Law keeps fourteeners open to hikers |

Law keeps fourteeners open to hikers

The Associated Press
Colorado Gov. Bill Owens signs into law a new bill intended to provide access to fourteeners and limit liability of private land owners at the top of the State Capitol in Denver, Wednesday, March 8, 2006. Rep. Rob Witwer, R-Genesee, back left, and Mount Democrat owner Ben Wright look on. (AP Photo/Jack Dempsey)

DENVER ” Lawsuits and liability weren’t much on Jim Gehres’ mind 40 years ago when he finished climbing all 54 of Colorado’s highest mountains the first time around.

After Gov. Bill Owens signed a bill Wednesday to keep the big peaks accessible and free of legal hassles, the 73-year-old Gehres won’t have to worry if he goes climbing again ” and he said he might.

The new law will allow owners to permit people to cross their land and mining claims without being sued for any accidents that might occur. Trails on a half-dozen of Colorado’s 14,000-foot peaks cross private or leased land, presenting an obstacle for peak-baggers ” climbers who set out to reach the top of all the “fourteeners.”

“This is kind of an elevation celebration,” Owens said as he signed the legislation on the highest outdoor balcony of the State Capitol. The balcony, which is closed to the public, has markers pointing to some of the state’s famous fourteeners, though light snow obscured the view of the nearby Rockies.

The bill requires the U.S. Forest Service and climbing groups to put up signs warning of dangerous abandoned mines, mark the trails and educate the public about private property rights.

Access became an issue when some owners posted “no trespassing” signs for fear of being sued if a hiker fell into an old mine shaft or was injured some other way. Although hikers could ignore the signs with little fear of prosecution, they were breaking the law to reach the summit.

“It looked like a year or two ago when this first popped up that this was going to be a deterrent,” said Bill Markley of Lakewood, the Colorado Mountain Club’s safety and leadership chairman. “Now it’s cleared away again.”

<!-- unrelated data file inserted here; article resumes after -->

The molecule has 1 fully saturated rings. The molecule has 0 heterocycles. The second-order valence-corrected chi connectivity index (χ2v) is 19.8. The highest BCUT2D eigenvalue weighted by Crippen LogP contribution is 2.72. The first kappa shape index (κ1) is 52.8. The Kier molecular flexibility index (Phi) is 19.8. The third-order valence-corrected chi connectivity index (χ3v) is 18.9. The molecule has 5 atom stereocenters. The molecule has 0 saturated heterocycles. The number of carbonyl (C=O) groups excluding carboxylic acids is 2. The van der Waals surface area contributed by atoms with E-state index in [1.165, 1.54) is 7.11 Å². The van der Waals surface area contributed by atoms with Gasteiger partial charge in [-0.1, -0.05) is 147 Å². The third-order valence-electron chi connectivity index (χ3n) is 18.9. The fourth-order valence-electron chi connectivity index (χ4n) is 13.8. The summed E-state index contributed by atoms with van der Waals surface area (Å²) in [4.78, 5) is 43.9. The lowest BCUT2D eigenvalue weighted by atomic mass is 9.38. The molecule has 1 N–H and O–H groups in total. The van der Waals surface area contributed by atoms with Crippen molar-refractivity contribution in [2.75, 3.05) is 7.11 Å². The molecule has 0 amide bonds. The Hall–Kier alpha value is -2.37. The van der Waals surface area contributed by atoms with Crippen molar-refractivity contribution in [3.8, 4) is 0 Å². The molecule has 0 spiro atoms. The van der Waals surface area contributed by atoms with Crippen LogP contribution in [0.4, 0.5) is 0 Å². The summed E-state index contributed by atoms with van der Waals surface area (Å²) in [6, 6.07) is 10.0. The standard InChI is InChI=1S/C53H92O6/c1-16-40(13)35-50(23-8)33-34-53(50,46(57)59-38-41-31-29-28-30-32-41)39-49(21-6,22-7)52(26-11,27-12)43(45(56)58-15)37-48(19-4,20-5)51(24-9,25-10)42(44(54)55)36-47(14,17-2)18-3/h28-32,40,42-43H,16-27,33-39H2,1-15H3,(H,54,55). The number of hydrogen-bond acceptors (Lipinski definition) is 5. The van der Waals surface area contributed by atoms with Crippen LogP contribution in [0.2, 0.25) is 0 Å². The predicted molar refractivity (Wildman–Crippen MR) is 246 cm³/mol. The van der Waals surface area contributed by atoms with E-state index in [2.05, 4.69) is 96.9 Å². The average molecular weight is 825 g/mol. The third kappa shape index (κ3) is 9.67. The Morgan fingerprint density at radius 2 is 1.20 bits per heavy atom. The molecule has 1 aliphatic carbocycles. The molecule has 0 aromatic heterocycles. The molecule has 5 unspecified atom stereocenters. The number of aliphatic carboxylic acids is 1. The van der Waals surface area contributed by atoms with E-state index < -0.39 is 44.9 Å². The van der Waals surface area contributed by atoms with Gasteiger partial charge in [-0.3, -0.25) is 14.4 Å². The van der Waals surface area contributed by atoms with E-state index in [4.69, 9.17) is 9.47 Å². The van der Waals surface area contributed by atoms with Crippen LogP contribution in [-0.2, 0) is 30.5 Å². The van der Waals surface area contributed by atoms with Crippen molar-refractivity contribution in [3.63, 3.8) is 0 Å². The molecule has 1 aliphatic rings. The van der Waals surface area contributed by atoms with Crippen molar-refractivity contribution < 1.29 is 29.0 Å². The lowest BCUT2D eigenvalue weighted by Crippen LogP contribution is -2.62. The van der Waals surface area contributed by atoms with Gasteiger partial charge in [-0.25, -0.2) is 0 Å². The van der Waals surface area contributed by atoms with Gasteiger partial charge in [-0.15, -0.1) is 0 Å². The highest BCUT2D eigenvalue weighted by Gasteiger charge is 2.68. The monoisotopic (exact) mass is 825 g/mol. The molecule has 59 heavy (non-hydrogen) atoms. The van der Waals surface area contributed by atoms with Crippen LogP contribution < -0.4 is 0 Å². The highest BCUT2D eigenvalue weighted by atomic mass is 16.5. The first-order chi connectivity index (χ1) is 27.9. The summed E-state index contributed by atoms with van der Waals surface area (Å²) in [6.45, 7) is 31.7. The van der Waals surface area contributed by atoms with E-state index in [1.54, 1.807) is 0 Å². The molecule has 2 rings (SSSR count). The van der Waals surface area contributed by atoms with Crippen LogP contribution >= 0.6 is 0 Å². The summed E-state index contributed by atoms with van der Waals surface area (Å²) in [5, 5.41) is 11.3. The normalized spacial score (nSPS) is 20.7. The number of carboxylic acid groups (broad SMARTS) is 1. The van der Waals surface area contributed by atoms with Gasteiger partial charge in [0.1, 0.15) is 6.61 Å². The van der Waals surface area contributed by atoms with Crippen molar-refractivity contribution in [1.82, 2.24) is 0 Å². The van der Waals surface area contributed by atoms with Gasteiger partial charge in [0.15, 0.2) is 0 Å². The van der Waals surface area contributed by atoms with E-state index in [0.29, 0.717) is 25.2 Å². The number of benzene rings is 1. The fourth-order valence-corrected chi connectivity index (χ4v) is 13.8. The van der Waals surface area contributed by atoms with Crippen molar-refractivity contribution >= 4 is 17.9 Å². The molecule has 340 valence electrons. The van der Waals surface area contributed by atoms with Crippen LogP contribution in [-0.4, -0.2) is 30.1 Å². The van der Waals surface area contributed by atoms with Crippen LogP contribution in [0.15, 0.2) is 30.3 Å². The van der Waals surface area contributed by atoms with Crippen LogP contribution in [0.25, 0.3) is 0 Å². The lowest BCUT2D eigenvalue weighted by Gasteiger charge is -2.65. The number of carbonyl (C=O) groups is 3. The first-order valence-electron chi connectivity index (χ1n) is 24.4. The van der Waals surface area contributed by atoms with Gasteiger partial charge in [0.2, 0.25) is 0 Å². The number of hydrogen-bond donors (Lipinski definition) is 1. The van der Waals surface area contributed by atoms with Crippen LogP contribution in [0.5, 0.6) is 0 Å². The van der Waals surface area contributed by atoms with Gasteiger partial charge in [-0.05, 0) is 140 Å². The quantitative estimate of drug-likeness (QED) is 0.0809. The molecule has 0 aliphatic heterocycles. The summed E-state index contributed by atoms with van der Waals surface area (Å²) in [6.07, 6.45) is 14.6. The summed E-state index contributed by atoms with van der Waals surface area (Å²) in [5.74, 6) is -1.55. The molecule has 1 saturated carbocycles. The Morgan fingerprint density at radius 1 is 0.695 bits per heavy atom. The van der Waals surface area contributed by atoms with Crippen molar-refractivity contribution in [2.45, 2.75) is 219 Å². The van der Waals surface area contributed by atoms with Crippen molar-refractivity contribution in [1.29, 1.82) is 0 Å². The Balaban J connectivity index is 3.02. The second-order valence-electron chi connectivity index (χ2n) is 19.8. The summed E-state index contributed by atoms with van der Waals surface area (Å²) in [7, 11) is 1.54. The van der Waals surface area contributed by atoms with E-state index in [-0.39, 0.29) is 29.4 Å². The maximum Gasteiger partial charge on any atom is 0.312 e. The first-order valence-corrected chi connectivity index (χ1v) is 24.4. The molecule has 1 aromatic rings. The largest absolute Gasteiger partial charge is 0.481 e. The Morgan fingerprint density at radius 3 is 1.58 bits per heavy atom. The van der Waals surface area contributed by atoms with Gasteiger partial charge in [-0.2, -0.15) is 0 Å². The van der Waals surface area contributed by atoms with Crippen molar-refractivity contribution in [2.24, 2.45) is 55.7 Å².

Maury Reiber, whose land controls access to 14,286-foot Mount Lincoln, welcomed the law as “definitely a step in the right direction.”

“Our primary concern was liability,” he said. He planned to meet with Forest Service officials today to work out the details of access to the state’s eighth-highest mountain.

Gehres, who said he’s climbed each fourteener at least a dozen times, said he never considered suing a landowner if he got hurt while climbing.

“I’ve always felt I was undertaking the risk,” he said.

Drawn by the scenery and cool air, he got in the habit of hiking the summits every weekend in the summer and had reached the top of each fourteener at least once by 1966. He hasn’t done it much since breaking his hip in a 2004 fall ” on an icy sidewalk, not a peak ” but hopes to return to a few of the easier fourteeners soon.

“I do hope that this summer I can get on top of some,” he said.

Ben Wright, who owns property on 14,148-foot Mount Democrat, said he is concerned the new law does not require people to buy insurance before climbing, but if climbers don’t ask for permission, he won’t stop them.

“I’ve never seen anyone who would stay on a trail all the way. Nature calls,” Wright said.

“If I give them permission to climb, I’m responsible. But if they don’t ask, I won’t tell. I’m not going to chase them off,” he said.

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